Tirana | 2019


M A J A 

City  Tirana
Love life Single
Profession Financial and Management Consultant (freelance)
Years in Tirana All her life, besides some years abroad
Location — Prince Park

T H E  T I R A N A  S T O R I E S





  • What is your best personality trait? “Best is confining, because what is best in a certain situation could also be challenging in a different situation. But what makes Maja me is genuine, I’m very me. It’s a combination of things—whatever you inherit, your personality, the way you were brought up. A strong thing at home was facing difficult issues and voicing them, not suppressing them or saying sugary things to please the other. We had discussions and you were praised for disagreeing. It was an everyday thing, because my childhood and youth were during the socialist years. So you had a reality that was very politicized and repressing and very much framed. And then you have a life of your own, the things you really believe in set apart from the propaganda in books and media. The message at home was, the best treasure you can have in your life is to be you and not to be afraid to be you. Develop resilience so you can say no to ethical issues that go beyond your values. You don’t lie to save your ass, you protect the weak, you take a stand. Those values are very strong for me. This raises you to be grounded rather than fragile—when you’re fragile you need your dose of sugar-coating every day and all the world needs to be nice to you. But you’re not entitled to a beautiful world of crystal. No—you have to face reality.”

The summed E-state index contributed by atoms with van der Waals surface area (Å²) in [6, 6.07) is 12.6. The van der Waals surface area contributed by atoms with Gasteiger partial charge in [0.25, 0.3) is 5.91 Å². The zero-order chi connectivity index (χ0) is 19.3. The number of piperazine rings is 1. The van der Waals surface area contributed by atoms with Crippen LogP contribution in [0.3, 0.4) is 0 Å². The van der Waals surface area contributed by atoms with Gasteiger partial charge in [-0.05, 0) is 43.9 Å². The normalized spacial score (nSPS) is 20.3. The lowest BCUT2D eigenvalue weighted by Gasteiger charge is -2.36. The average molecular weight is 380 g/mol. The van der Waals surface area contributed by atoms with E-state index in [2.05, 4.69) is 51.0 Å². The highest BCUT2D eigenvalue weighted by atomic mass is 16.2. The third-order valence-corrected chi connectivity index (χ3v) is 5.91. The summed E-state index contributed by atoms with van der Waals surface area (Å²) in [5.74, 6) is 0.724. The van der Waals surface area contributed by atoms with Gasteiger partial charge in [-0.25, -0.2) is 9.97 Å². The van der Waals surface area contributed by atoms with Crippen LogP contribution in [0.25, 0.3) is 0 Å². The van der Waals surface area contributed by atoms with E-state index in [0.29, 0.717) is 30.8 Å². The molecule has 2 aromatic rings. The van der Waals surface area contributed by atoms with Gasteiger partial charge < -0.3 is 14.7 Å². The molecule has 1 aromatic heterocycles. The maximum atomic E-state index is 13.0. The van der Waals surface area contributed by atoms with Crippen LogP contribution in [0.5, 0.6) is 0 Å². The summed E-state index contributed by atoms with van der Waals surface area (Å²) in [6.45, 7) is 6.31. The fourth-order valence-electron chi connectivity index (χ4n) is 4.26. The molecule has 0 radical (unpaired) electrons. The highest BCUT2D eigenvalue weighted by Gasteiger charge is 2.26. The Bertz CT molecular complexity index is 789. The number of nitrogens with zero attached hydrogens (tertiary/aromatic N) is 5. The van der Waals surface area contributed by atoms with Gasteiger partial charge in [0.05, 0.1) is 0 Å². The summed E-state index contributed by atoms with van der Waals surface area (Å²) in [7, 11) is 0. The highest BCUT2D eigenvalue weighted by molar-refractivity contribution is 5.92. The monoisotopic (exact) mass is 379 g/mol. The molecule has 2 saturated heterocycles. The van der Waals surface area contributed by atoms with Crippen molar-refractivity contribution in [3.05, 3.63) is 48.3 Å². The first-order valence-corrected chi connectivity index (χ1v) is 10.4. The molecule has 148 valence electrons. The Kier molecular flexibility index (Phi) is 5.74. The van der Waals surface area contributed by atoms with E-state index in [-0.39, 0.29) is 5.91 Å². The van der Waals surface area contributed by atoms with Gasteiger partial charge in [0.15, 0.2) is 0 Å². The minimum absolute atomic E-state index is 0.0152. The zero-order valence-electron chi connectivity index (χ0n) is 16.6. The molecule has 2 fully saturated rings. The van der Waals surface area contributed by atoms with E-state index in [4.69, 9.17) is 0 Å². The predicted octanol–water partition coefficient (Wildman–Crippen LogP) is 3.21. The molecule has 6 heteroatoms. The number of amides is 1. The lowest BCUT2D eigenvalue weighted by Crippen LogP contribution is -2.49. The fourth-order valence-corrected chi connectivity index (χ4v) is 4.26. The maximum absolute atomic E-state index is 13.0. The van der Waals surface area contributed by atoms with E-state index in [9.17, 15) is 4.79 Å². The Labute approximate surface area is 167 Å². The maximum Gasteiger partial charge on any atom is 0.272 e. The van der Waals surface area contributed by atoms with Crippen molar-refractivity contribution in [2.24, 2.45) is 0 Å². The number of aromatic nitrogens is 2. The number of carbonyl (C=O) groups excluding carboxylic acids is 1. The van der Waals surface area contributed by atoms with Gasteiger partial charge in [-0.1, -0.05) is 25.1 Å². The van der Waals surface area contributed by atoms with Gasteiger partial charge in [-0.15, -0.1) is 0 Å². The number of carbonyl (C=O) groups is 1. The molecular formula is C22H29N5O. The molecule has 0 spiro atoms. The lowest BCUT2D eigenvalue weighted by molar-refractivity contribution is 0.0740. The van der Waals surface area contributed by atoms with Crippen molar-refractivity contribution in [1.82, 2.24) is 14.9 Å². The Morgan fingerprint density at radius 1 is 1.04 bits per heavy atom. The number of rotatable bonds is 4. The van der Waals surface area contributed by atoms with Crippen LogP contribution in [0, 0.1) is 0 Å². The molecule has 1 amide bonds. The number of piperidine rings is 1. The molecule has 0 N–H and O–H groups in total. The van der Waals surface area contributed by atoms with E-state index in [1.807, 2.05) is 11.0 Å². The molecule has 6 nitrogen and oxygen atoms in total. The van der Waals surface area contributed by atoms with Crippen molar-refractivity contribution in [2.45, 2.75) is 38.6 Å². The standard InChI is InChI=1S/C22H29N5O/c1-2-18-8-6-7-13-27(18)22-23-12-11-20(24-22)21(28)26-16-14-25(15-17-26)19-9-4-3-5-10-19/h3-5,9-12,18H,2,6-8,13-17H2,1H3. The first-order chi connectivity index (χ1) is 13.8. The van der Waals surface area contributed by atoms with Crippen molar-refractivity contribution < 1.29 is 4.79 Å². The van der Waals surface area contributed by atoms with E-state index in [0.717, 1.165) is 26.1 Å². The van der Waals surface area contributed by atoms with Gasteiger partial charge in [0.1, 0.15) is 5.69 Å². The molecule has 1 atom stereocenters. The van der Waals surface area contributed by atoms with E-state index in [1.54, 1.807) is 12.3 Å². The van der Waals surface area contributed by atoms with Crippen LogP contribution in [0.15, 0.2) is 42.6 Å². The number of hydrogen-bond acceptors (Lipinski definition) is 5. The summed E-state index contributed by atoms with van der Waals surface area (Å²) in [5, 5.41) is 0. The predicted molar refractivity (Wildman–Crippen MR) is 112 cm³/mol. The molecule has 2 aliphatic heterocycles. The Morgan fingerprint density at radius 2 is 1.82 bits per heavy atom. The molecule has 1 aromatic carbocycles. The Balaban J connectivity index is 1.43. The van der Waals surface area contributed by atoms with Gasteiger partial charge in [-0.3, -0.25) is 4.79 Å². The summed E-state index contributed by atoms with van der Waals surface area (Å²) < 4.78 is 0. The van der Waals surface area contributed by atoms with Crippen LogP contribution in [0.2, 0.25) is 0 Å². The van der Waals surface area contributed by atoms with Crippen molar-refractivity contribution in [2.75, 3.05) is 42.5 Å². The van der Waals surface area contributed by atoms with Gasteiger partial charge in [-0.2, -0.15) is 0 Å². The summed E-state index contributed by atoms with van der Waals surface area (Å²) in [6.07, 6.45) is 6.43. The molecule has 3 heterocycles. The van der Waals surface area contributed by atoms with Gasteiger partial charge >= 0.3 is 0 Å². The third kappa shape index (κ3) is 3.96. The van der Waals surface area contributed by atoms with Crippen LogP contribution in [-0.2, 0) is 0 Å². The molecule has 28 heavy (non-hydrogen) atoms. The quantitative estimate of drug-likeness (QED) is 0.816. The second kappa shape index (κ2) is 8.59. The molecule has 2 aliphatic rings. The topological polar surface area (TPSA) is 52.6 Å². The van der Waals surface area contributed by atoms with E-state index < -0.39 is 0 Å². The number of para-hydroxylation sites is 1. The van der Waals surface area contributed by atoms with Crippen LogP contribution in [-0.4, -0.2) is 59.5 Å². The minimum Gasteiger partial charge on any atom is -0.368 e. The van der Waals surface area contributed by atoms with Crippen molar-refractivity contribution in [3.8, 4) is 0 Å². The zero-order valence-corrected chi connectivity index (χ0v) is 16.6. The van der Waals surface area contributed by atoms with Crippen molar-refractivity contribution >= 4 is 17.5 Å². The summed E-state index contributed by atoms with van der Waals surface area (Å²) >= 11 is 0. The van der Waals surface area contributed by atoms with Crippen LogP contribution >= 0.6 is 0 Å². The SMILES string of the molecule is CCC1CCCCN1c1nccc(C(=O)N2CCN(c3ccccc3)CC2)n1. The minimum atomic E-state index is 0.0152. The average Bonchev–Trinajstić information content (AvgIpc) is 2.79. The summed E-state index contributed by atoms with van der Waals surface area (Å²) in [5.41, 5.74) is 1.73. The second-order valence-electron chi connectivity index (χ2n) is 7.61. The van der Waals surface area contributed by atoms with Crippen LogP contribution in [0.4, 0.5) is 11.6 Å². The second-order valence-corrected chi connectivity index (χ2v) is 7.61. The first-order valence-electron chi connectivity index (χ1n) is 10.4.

• What makes you different than other people? “I definitely don’t see myself as a mainstream female character, but I can’t say I haven’t seen part of me in, or a resemblance with other women. I don’t categorise myself, but I feel much a connection with women who have a strong philosophy of life and a good sense of themselves. An open-mindedness to certain values and to not fitting in a box. You question yourself every day and you see beyond whatever bullshit propaganda the world tells you. You criticise and cross-check facts and you’re never 1000% sure. That way you relate to people who have a willingness to question things and see the beauty in the ugliness. This is probably what makes me special, wherever I go. I’m always glad to meet soulmates—anyone who has more of a citizen-of-the-world attitude, that’s not just about your present residence or how often you travelled in the last ten years—you can be an expat and still be close-minded. It’s more about what you did with that experience, how that changed you. Did you gain a broader mind, how open is your soul? And do you distance yourself gracefully from the mainstream, or do you accept your fate and stick with people who are different from you? In my philosophy of life I’m for independence and against victimization. One of the things I dislike is either objectifying or saying you have to be kind. No—you have to grow up and be tough. Yes, things are bad, welcome to the world. I’m more rightist in that perspective because of this independence. Do your own thing, don’t depend on the others or the government, know what you want and go for it. Don’t come up with an excuse for your failures. You just didn’t try or you lost and gave up, or you glorify the ‘but I’m female’ strategy or whatever, I don’t buy it. I also don’t feel this whole #metoo movement. I’m too strong a personality. As a man you wouldn’t try to do that with me, because you won’t get to that point for me to say no. I send a message of ‘don’t you even think about it’. I totally disagree with retaliation, it takes two to tango. But the fact that it’s talked about in the open, is a good thing. I’m aware that not all the women in the world are strong like me and have and the ability to protect themselves under whatever circumstances. If you talk about uneducated girls and women who have kids and can’t get a job and have to put up with violent or abusive bullshit, yes, they have my full support, they don’t have a choice.”